Look for the calm within yourself
Updated: Jul 28, 2018
Most people have heard of meditation, or mindfulness. Many have given it a try. Quite a few have found it to be challenging, or that it's hard to maintain. So let's walk through it!
Meditation is really little more than focusing your mind, so intently (and intentionally), that there is little or no room for anything else to enter it. Imagine . . . no distractions, no chatter, no external influences . . . just you, your single thought, and peace. Sound impossible?
Can you breathe?
Take a moment to focus on your breath. Just observe it, and try not to influence it. Notice where your abdomen rises and falls. Notice the sensation of air passing through your nose. Notice how long each breath takes. Try to become aware of every aspect of your breath. Don't look now, but . . . you're meditating!
In the early stages, meditation need be about nothing more complicated than attending to your breathing. If that sounds boring, well . . . it kind of IS. But the idea is to practice on something simple, something automatic, something that requires no effort, so that you can become used to the idea of narrowing your thought process and averting distractions. When you can focus on your breathing for just a single minute, it's time to try for two. You'll most likely find yourself distracted by other thoughts or sensations, and that's perfectly okay! You're not supposed to "master" it in your first week. You're supposed to practice being a beginner at it.
What is the purpose?
For the most part, the purpose of meditation is to learn how to control your thoughts, rather than having your thoughts control you. It's about being the director of your thoughts, rather than being directed by them. It's about deciding how much internal chatter you have, and when, rather than just allowing a cacophony to take hold whenever it pleases. And eventually, it's about finding the calm that exists within you . . . the quiet, the peace, the spaces in between thoughts. It's like turning off the television, and enjoying the silence!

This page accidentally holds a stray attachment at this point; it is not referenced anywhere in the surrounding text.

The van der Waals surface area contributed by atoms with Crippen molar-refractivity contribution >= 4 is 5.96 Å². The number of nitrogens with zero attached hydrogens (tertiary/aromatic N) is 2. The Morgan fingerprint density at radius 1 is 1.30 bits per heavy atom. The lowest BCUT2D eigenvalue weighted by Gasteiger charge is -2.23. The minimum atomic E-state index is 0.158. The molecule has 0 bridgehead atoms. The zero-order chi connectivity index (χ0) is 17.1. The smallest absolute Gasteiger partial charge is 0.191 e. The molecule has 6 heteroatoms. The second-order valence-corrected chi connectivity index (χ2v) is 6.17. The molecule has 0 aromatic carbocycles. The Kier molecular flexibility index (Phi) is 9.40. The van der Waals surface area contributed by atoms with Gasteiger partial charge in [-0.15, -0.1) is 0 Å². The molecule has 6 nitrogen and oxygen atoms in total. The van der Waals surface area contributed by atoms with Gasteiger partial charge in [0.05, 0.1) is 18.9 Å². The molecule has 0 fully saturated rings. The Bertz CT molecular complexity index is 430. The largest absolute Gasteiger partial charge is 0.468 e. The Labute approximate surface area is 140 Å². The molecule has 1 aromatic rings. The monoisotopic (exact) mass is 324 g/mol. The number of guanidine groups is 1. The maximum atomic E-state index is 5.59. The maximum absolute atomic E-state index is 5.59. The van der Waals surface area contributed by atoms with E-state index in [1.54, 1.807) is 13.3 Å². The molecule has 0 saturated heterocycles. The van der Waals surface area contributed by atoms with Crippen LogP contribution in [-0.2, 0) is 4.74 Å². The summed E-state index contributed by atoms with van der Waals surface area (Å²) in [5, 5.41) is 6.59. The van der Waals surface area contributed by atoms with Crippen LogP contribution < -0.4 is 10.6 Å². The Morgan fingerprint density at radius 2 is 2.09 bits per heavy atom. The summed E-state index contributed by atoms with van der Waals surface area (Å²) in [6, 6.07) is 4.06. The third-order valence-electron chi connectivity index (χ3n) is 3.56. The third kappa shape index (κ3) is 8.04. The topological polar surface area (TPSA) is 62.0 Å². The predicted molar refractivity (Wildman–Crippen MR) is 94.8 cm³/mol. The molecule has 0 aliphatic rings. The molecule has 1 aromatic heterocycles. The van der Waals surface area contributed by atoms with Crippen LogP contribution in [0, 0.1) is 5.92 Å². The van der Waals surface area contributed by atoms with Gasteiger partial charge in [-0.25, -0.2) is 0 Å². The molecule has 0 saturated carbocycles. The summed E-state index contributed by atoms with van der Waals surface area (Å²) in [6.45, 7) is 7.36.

Then why do I struggle?
Often, people have become so used to noticing every little thought or feeling that they find it hard not to. They are so alert to minor distractions that they often lose attention when and where it's necessary. They come to expect that every mental activity MUST be addressed on the spot, in the moment. And so for them, it is challenging to let all of those thoughts, feelings and sensations pass by. ("What if they were important?!?!" They're usually not.) The practice of meditation helps us to see that we don't have to engage with everything that crosses our minds. We're allowed to just notice, and let it pass. WE are in charge.
Try another one. See if you can find your heartbeat. Try it without putting a finger on your wrist at first, and see if you can detect the rhythm of your own heart. Notice where in your body it seems most noticeable. (Your chest? Belly? Legs?) Try to get attuned to the beat, to how steady it is, and how constant. Keep that focus purely on your heartbeat. If you get distracted, gently bring your attention back to the rhythm of your heart. Aim for 2 minutes.
It's really that simple! This is the beginning of meditation. Focused attention on a single, simple, chosen aspect of your being. Once you've gotten good at maintaining two minutes of focus, aim for 5. If you prefer to bring music into your practice, choose something calm, soothing and wordless. It also helps to create a comfortable space where you won't be disturbed, and to even bring other things (such as incense or oils) into that space. The more you practice, and the more you add to that practice, the easier (and better) it gets.
If you want to know more about how YOU can make meditation a part of your daily routine, let me know. If you want to take it further, let's discuss how that would work. For now . . . get practicing. And good luck!